Nvidia cuts orders to TSMC, less RTX 4000 than expected?

Nvidia cuts orders to TSMC, less RTX 4000 than expected?

Nvidia cuts orders to TSMC

Inflation and the drop in demand for electronic devices, now less necessary both due to the return to work in the office and partly due to the decline in crypto, are forcing companies to cut production in the face of a consequent lower number of sales expected in the near future. As reported by DigiTimes, houses like Nvidia, AMD and Apple intend to revise downward the percentages of their production orders with TSMC.

While AMD would be considering reducing the production of its chips that use 7nm nodes and 6nm, Nvidia is currently dealing with a situation where the GPU market is very saturated, resulting in a likely lower demand that could impact the new generation of RTX 4000 video cards. Although the second-hand market is now practically clogged with video cards used for mining, now no longer profitable, the Californian house is still full of models of the RTX 30 series for sale, which is why it would be willing to further lower prices.

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The current situation has caused a major market downturn for both Nvidia and AMD, which they now find themselves recording the lowest selling price for their shares, which both fell by 50% in just six months. Inflation is also the reason why Intel has decided to cut the selling price of its Alder Lake CPUs to PC manufacturers.

Nvidia might want to cut 5nm TSMC orders for RTX 4000 series as demand cools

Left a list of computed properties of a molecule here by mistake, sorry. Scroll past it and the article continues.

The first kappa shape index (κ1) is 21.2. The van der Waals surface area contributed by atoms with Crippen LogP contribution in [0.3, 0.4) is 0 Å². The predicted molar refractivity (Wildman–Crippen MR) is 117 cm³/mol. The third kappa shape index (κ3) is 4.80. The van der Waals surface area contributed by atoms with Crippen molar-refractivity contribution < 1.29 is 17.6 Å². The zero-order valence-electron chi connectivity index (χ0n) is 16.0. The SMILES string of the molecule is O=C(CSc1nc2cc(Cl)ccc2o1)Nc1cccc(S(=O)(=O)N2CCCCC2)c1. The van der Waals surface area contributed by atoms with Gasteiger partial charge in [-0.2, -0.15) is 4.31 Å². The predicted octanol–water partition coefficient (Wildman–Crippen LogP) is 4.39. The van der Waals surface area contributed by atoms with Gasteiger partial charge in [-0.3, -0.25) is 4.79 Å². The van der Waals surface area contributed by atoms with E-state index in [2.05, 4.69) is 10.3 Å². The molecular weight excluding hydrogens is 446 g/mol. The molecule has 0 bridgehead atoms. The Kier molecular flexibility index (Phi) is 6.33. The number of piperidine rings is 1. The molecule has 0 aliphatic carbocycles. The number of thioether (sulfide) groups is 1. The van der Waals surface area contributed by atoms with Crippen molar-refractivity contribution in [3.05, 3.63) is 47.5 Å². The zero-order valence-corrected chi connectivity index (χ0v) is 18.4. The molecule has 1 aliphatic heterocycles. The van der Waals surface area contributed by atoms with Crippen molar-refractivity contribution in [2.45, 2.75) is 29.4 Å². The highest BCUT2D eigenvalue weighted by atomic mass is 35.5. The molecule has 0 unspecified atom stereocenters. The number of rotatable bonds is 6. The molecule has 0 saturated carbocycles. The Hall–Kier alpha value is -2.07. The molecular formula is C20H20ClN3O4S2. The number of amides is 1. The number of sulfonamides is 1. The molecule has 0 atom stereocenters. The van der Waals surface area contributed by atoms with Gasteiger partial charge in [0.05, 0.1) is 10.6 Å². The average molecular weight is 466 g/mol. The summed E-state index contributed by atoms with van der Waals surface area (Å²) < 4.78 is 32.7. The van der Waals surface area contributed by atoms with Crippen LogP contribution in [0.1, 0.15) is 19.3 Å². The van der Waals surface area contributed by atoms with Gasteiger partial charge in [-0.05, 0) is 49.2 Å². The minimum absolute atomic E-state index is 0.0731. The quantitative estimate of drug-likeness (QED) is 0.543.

In brief: Nvidia, AMD, and Apple are all reportedly cutting their wafer orders from TSMC as people put less priority on buying the latest electronic goods in light of rising global inflation. In the case of team green, it is also dealing with an excess of RTX 3000-series stock and more ex-mining cards hitting the market, making its upcoming RTX 4000 series a less-enticing prospect.

According to a report by DigiTimes, translated by RetiredEngineer, three of TSMC's major customers—Apple, Nvidia, and AMD—are looking to revise their orders.

The reassessment comes as we leave behind the pandemic era that saw a boom in consumer electronic sales as people worked and played at home. The world is also dealing with an economic downturn caused by rising inflation and the Russia/Ukraine war. Global PC sales have already slowed, and fewer people are rushing to buy the latest smartphones and TVs.

Some highlights of the report include a claim that iPhone 14 mass production has already started, but the initial shipment target of 90 million has been cut by 10%; the A16 SoC in the iPhone 14 will reportedly stick with TSMC's 5nm process node.

AMD, meanwhile, is said to have reduced its 7/6nm wafers orders by around 20,000 in total for the fourth quarter and Q1 2023. It is noted, however, that orders for 5nm wafers for its PC and server hardware have not been affected.

Nvidia has already made pre-payments to secure 5nm capacity from TSMC. The company is expected to return to the Taiwanese giant for its RTX 4000 series after defecting to Samsung for consumer Ampere—it already uses TSMC for its 5nm Hopper data-center architecture. But with a glut of current-gen cards that it's trying to get rid of, miners selling their GPUs as crypto crashes, and rising inflation, Nvidia is facing lower demand and wants to cut 5nm orders.

It seems TSMC is unsympathetic to Nvidia's plight and is offering no concessions. The best it can do is delay shipments by one quarter or to Q1 2023, which would mean Nvidia finding replacement customers for TSMC's vacated production capacity.

h/t: VideoCardz